Learn more about the many fruits of Toronto's Urban Orchard
Plums of many varieties, colours and flavours can be found in Toronto’s urban orchard. Plum trees are not very abundant so these local edibles are quite a rare treat. Plum tree produce round or oval-shaped fruit, around the size of a golf ball with a central pit. Depending on the variety, plums can be purple, blue, green, yellow and/or red when fully ripe.
How to tell when plums are ripe: When the skin has changed colour, the flesh is soft, and the fruit pulls easily from the branch with just a light tug. Many varieties will have a ‘bloom’ of white powdery substance on ripe plums. This powdery stuff is a harmless fungus that needs a specific sugar content to survive and is only present in ripe fruit. Plums will ripen off the tree so they can be harvested when a little underripe.
When to submit a pick request: We’ll need some advance notice to schedule your pick, so please submit a fruit pick request 3-5 days before your fruit is ready. A good time to do this is when most plums on the tree have just lost their greenish hue (unless you have a green variety) and yield to pressure when gently squeezed.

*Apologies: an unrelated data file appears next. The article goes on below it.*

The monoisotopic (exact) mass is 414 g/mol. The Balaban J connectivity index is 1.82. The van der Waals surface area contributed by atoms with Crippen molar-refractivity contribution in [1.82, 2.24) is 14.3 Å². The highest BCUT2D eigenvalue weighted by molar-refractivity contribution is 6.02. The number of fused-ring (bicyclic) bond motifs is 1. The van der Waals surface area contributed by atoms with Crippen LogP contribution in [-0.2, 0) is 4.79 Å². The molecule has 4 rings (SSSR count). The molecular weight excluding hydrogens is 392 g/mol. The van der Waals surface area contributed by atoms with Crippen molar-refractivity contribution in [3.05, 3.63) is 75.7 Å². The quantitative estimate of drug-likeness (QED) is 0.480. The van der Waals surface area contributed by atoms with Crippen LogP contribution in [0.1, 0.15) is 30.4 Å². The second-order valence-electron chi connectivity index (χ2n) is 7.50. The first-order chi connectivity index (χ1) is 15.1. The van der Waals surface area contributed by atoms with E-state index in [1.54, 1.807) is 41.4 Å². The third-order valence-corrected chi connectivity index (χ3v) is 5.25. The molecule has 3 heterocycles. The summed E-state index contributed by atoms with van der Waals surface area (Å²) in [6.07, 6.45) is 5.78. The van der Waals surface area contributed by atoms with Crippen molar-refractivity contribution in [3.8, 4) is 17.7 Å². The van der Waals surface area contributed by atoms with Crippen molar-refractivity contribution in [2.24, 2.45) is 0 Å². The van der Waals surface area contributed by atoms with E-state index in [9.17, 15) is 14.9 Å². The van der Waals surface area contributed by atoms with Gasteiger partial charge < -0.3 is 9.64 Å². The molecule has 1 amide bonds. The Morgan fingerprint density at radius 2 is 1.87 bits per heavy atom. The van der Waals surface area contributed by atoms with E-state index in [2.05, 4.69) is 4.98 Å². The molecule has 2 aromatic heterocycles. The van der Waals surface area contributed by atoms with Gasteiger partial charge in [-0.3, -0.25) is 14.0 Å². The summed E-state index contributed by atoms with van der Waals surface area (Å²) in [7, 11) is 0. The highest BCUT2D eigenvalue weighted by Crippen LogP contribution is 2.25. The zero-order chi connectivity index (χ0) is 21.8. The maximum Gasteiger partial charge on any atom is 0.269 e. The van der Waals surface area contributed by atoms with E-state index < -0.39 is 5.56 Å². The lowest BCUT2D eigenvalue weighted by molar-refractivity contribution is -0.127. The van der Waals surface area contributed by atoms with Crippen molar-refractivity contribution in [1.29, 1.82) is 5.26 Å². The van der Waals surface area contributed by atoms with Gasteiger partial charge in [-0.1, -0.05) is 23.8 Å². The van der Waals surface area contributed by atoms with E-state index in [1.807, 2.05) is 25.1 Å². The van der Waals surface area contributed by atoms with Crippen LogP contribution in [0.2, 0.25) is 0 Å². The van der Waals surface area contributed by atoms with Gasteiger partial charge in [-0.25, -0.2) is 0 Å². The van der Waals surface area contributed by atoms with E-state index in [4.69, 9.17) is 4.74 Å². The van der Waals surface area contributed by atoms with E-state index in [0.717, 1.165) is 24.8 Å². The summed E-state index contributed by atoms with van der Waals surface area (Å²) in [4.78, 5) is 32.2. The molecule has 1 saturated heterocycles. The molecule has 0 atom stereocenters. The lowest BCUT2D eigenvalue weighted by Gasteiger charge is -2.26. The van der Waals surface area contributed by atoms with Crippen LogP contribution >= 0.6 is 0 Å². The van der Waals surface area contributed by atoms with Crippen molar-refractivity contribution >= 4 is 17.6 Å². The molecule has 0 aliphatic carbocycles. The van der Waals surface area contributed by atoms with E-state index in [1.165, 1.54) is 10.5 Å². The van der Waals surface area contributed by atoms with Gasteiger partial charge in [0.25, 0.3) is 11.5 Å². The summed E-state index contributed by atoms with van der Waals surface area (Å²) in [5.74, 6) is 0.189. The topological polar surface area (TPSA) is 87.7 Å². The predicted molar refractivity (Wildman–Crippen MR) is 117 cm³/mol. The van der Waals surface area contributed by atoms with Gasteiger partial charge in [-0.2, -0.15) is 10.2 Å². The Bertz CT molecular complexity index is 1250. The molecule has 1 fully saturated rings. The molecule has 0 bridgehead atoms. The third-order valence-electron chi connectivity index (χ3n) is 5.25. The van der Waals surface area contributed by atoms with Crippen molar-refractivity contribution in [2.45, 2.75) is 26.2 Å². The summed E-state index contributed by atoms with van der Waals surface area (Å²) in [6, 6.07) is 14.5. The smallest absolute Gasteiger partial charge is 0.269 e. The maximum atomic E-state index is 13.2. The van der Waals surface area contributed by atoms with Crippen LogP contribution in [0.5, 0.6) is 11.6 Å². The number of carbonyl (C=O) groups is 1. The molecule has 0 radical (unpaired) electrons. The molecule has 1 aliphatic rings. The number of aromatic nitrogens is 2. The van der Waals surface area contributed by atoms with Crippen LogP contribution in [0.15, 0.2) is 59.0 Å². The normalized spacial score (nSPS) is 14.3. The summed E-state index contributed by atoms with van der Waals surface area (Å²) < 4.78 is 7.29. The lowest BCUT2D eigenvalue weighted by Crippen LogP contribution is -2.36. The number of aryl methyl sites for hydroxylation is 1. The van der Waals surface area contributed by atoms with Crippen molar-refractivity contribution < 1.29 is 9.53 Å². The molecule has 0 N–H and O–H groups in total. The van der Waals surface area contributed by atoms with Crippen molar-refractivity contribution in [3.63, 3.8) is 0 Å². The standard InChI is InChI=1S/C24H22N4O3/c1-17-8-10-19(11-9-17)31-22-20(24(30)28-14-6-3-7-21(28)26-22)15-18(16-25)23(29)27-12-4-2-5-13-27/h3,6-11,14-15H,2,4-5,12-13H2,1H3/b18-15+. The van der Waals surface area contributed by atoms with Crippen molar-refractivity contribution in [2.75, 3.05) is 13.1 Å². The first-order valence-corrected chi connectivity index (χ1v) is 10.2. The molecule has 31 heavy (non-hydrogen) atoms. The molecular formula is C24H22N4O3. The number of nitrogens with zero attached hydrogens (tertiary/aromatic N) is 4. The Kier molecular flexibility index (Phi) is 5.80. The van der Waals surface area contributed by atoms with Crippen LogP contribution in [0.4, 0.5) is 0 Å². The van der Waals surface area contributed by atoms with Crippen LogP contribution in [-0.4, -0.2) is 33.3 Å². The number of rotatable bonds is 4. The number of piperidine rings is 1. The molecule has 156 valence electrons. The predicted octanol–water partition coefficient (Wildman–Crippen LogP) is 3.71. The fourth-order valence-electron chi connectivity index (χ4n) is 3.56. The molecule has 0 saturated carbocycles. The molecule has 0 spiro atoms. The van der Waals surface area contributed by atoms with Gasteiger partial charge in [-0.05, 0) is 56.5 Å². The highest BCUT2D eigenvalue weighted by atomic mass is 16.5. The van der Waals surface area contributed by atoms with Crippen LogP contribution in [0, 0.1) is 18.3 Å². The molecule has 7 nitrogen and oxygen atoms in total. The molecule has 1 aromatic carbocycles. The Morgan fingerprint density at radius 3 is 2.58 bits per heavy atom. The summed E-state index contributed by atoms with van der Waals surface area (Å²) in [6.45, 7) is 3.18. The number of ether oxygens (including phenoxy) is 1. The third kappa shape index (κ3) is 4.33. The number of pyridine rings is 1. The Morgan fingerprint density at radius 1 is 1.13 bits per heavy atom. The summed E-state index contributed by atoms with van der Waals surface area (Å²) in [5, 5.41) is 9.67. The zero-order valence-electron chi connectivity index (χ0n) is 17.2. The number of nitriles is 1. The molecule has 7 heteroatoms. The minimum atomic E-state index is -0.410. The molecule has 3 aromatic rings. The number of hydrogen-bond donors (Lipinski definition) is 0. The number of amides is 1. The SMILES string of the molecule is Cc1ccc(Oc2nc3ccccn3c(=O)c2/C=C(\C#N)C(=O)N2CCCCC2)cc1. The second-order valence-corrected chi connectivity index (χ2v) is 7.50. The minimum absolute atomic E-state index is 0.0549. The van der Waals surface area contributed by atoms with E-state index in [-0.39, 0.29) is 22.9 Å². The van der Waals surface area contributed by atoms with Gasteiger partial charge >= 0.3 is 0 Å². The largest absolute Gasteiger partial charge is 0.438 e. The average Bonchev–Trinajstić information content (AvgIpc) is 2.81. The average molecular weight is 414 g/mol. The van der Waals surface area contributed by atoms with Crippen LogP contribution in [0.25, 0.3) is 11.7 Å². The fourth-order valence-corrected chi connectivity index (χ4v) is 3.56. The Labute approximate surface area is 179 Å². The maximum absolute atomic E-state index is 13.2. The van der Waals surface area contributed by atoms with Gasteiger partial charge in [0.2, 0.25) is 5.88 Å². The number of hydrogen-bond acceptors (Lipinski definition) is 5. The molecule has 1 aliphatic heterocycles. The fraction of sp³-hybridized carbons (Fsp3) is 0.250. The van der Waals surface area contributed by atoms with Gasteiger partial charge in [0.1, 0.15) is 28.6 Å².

Picking tips: Pick by hand with a slight twist or with picking poles and leave stem attached. Ripe plums may drop easily from the branches so it’s a good idea to use a drop sheet or tarp to catch excess fruit.
Storage tips: Plums will continue to ripen off the tree. Place ripe fruit in the fridge right away, and let unripe fruit ripen on the counter or in a paper bag. Be careful to check on ripening plums — they can go quickly from unripe to overripe.
If your plum isn’t too tall and is fairly healthy, you can leave the tree at its existing height and prune it to clear branches that don’t bear fruit. Your first step is to follow the 3D rule, and remove any dead, damaged or diseased branches. You can also thin branches that head into the centre of the tree or are crossing and clustering one another. This will encourage an open vase shape and allow more sunlight to reach the centre of the tree. Ideally the main stem should have 3 (maximum 4) main branches that grow out from it, and the branches should spread outwards, not inwards. If you have more than this, you can reduce the number. Remember not to prune more than ⅓ of the tree every year. It may take 1-3 years of pruning to bring back the desired shape.
Another thing to keep in mind is that plums fruit on young wood. Avoid removing branches that are less than three years old unless you have to.
If you have an established, overgrown plum tree the best time to prune is when it’s growing strongly from early June to Mid July. Do not prune it in the winter or spring because the risk for fungal infection is high.